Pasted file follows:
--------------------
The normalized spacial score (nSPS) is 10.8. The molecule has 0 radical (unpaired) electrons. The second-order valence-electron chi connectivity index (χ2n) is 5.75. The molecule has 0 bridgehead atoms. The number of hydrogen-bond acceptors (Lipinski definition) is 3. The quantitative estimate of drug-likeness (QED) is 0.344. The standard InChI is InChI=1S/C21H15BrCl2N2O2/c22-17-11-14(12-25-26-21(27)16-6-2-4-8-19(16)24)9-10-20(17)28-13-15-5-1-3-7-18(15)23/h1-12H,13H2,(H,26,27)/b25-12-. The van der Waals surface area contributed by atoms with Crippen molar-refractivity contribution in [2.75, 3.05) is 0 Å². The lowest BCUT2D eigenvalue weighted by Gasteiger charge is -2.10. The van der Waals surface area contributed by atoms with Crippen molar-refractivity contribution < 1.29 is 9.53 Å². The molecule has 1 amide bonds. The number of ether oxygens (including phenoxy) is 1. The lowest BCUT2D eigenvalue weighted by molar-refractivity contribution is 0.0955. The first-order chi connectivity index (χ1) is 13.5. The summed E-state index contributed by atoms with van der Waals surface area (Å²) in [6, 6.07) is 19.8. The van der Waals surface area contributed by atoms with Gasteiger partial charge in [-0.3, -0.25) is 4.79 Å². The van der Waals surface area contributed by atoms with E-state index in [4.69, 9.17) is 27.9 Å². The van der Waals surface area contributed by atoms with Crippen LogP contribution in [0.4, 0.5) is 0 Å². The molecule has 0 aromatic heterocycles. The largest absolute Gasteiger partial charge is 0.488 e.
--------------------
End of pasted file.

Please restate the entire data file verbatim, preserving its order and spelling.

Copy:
The normalized spacial score (nSPS) is 10.8. The molecule has 0 radical (unpaired) electrons. The second-order valence-electron chi connectivity index (χ2n) is 5.75. The molecule has 0 bridgehead atoms. The number of hydrogen-bond acceptors (Lipinski definition) is 3. The quantitative estimate of drug-likeness (QED) is 0.344. The standard InChI is InChI=1S/C21H15BrCl2N2O2/c22-17-11-14(12-25-26-21(27)16-6-2-4-8-19(16)24)9-10-20(17)28-13-15-5-1-3-7-18(15)23/h1-12H,13H2,(H,26,27)/b25-12-. The van der Waals surface area contributed by atoms with Crippen molar-refractivity contribution in [2.75, 3.05) is 0 Å². The lowest BCUT2D eigenvalue weighted by Gasteiger charge is -2.10. The van der Waals surface area contributed by atoms with Crippen molar-refractivity contribution < 1.29 is 9.53 Å². The molecule has 1 amide bonds. The number of ether oxygens (including phenoxy) is 1. The lowest BCUT2D eigenvalue weighted by molar-refractivity contribution is 0.0955. The first-order chi connectivity index (χ1) is 13.5. The summed E-state index contributed by atoms with van der Waals surface area (Å²) in [6, 6.07) is 19.8. The van der Waals surface area contributed by atoms with Gasteiger partial charge in [-0.3, -0.25) is 4.79 Å². The van der Waals surface area contributed by atoms with E-state index in [4.69, 9.17) is 27.9 Å². The van der Waals surface area contributed by atoms with Crippen LogP contribution in [0.4, 0.5) is 0 Å². The molecule has 0 aromatic heterocycles. The largest absolute Gasteiger partial charge is 0.488 e.